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Regarding the “Regarding an Iron Man 2 “analysis” (MAY CONTAIN SPOILERS)”

May 24, 2010

This person says I am wrong. I have posted extracts of his post along with my counter-points.

I’m writing this journal in order to “review” a flawed analysis of the movie Iron Man 2. Now I’m not going to argue with the reviewer’s opinion on the film overall, but they pointed out a few logical inconsistencies that, really, weren’t illogical.

The “analysis” can be found here: and is necessary to understand what exactly I’m arguing against.

I will be addressing the reviewer directly, so don’t feel I’m personally attacking you, unless of course, you areactually read it. Flowerpowerboi, in which case, take offense, I’d love that. Though I’m pretty sure they’ll never

Firstly, in regards to Anton saying “that should be you”, it was more than likely the legacy that he was referring to, changing the world, being the rich and famous one, as opposed to being Iron Man.

Also, had you been paying attention to the movie, you’d have realised that if Anton hadn’t been deported by Howard Stark for wanting to make money from the new technology instead of changing the world, Ivan wouldn’t have been in Russia, ergo the circumstances would have been different and he might have been the one kidnapped by terrorists, not Tony.

I’d hardly call his tattoos an inaccuracy, again with the paying attention; later in the film it is explained that Ivan went to prison for at least 15 years for selling weapons-grade plutonium to Pakistan, a Russian prison. He more than likely associated with the Russian mob either prior to or during his time there, hence the tattoos, each one means something in Russian prison/Mafia circles. This is explained by Rourke in an interview, he researched thoroughly for the role, and he was even the one to suggest the pet for Ivan.

And the pet sucked. Also, he was in prison for about 15 years, you say. The tattoos are explained by the mob, agreed. Why is he, then, so poor? The mob is not stupid to not use the obvious talents that Vanko has. They could have and would have used his talents for their benefit. They didn’t. Also, the ‘mob’ in the USSR was basically a bunch of 24 hour party people; they’d have used Ivan and never let him go. Or they’d at least have rewarded him better for services rendered. He wouldn’t be so poor.

The focus on Tony’s dying is more to do with character development than anything else, Tony’s worst enemy is himself, that’s the battle he was fighting. He was lying to people he cared about, pushing them away and rapidly self destructing because he was running out of hope.

Exactly. It was slightly pointless. The character didn’t change, there was no growth and he’s back to normal by the end of it. He just kisses Pepper and makes up with Rhodey. This, again, was inevitable. They could have done more. “Kicking some ass” is used as a metaphor here, for doing something better with that time. That time could have been utilized better to create a bridge for the Avenger’s initiative or for giving the other characters some dimension. Everyone knows by the end of the first movie that Tony is a bit of an asshole and his own worst enemy. Why repeat yourself over and over again?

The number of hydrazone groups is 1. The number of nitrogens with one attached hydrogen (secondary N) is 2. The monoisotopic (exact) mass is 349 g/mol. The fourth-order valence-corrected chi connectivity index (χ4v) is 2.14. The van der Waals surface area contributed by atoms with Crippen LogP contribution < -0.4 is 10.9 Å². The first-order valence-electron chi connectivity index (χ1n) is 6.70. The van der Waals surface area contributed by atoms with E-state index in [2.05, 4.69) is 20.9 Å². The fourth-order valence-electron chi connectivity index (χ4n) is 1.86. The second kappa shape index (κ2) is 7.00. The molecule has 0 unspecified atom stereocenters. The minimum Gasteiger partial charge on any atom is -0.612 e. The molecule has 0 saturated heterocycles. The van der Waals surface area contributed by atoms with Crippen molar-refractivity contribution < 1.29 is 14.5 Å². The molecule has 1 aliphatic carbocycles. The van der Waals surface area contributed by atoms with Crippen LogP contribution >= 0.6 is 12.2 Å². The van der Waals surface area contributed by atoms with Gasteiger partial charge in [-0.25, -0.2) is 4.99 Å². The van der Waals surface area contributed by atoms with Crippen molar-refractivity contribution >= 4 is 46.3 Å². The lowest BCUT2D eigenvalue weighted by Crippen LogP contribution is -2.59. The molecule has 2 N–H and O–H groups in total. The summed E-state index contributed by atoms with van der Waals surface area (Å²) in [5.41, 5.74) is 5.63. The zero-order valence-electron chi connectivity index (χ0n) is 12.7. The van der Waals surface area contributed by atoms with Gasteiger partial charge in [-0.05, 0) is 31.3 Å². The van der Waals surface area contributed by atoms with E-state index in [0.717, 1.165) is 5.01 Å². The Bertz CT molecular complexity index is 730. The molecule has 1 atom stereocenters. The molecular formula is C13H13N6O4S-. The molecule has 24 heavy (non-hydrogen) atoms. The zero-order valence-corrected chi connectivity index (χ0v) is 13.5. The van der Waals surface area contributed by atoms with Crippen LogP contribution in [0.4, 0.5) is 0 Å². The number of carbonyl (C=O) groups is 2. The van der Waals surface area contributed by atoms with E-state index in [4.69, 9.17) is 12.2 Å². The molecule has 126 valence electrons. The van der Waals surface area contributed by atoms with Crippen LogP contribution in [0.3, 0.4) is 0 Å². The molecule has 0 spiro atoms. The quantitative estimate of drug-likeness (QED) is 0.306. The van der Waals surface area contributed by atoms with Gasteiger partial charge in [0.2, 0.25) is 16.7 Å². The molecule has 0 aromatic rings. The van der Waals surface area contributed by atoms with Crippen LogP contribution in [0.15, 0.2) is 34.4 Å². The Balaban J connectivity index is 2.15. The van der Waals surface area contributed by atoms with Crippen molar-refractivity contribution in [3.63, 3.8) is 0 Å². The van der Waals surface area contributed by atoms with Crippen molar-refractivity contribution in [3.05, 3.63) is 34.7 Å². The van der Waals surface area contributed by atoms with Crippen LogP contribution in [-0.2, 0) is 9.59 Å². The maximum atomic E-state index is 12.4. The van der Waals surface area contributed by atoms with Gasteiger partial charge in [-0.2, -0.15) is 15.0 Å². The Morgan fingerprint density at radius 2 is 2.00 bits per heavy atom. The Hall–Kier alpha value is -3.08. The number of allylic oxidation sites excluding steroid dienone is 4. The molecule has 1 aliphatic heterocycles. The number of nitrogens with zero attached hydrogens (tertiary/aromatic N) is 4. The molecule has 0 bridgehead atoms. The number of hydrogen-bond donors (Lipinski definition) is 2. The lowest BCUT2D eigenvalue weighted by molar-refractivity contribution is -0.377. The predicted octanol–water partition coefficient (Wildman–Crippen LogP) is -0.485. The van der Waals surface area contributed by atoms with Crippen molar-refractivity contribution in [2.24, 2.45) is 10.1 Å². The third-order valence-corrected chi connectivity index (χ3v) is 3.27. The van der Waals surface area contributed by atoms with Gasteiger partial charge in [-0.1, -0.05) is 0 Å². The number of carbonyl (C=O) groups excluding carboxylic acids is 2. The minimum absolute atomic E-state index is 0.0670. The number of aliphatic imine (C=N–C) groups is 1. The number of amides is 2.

Iron Man, and Marvel in general, are more focussed on how the characters develop, rather than just the action, if you’re looking for more “ass kicking”, go watch Batman. Batman is lacking in character but all for punching people in the face for the sake of his dead parents.

Batman, maybe, doesn’t have the best origin in the world. I don’t see the character not developing at all. You probably haven’t read the comics well. Batman Year One was incredibly clear on the point that he isn’t doing it just to avenge his parents. Even if you watch Batman Begins, you understand that he isn’t doing it just for the sake of his dead parents. The dead parents are the things that spur him on to fight injustice. Batman is inspired from Zorro. The death of his parents is the incident that constantly reminds him of the fact that injustice exists. The idea is he will stop when he thinks there is a world where he isn’t needed.

Marvel have “realistic” heroes, they’re not perfect, they have their issues, and as such is touched upon lightly by Tony drinking himself into a stupor (more thoroughly explored in “Demon in a Bottle”). It wasn’t so much about the dying, more about how he was reacting to it.

No superhero is perfect. Every comic book has addressed that. Marvel superheroes, are merely, generally, always right. One story-line does not make up for a better developed character. He was reacting to it the way anyone would? He isn’t anyone. He is a super-hero. There is no way that he can react in the manner he was reacting.

It has become apparent that you probably should have watched it more than once, Tony actually comments on the security, showing they were just as baffled as you were. However, regarding “because terrorists only existed in the first Iron Man movie” I don’t know whether you noticed the whole “Welcome to Stark Expo” thing, but I believe Tony mentioned being the source of “the world’s longest period of world peace”, which is reiterated in the Court scene, also in the newspaper clippings on Ivan’s wall when he is making his arc reactor.